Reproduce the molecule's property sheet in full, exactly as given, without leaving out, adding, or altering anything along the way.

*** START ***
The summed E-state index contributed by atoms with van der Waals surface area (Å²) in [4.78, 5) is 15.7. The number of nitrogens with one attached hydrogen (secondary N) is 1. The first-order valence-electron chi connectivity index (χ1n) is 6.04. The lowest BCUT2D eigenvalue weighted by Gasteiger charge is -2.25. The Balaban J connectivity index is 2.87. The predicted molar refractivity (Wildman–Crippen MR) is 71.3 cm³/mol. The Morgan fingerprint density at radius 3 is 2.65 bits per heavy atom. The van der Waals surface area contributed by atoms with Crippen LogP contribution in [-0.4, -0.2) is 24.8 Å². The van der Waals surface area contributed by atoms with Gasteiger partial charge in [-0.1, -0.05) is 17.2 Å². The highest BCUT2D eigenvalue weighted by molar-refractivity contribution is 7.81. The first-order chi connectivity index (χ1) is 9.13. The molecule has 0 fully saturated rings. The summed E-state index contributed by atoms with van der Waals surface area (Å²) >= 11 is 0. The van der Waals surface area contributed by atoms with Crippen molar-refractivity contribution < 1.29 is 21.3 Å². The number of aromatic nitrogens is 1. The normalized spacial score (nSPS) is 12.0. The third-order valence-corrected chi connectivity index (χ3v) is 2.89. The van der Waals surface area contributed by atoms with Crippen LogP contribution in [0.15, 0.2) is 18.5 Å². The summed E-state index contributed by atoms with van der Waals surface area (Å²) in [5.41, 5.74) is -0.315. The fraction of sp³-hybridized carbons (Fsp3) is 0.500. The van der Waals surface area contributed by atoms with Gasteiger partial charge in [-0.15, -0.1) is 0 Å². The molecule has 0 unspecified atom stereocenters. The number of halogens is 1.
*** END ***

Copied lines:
The summed E-state index contributed by atoms with van der Waals surface area (Å²) in [4.78, 5) is 15.7. The number of nitrogens with one attached hydrogen (secondary N) is 1. The first-order valence-electron chi connectivity index (χ1n) is 6.04. The lowest BCUT2D eigenvalue weighted by Gasteiger charge is -2.25. The Balaban J connectivity index is 2.87. The predicted molar refractivity (Wildman–Crippen MR) is 71.3 cm³/mol. The Morgan fingerprint density at radius 3 is 2.65 bits per heavy atom. The van der Waals surface area contributed by atoms with Crippen LogP contribution in [-0.4, -0.2) is 24.8 Å². The van der Waals surface area contributed by atoms with Gasteiger partial charge in [-0.1, -0.05) is 17.2 Å². The highest BCUT2D eigenvalue weighted by molar-refractivity contribution is 7.81. The first-order chi connectivity index (χ1) is 9.13. The molecule has 0 fully saturated rings. The summed E-state index contributed by atoms with van der Waals surface area (Å²) >= 11 is 0. The van der Waals surface area contributed by atoms with Crippen molar-refractivity contribution < 1.29 is 21.3 Å². The number of aromatic nitrogens is 1. The normalized spacial score (nSPS) is 12.0. The third-order valence-corrected chi connectivity index (χ3v) is 2.89. The van der Waals surface area contributed by atoms with Crippen LogP contribution in [0.15, 0.2) is 18.5 Å². The summed E-state index contributed by atoms with van der Waals surface area (Å²) in [5.41, 5.74) is -0.315. The fraction of sp³-hybridized carbons (Fsp3) is 0.500. The van der Waals surface area contributed by atoms with Gasteiger partial charge in [-0.15, -0.1) is 0 Å². The molecule has 0 unspecified atom stereocenters. The number of halogens is 1.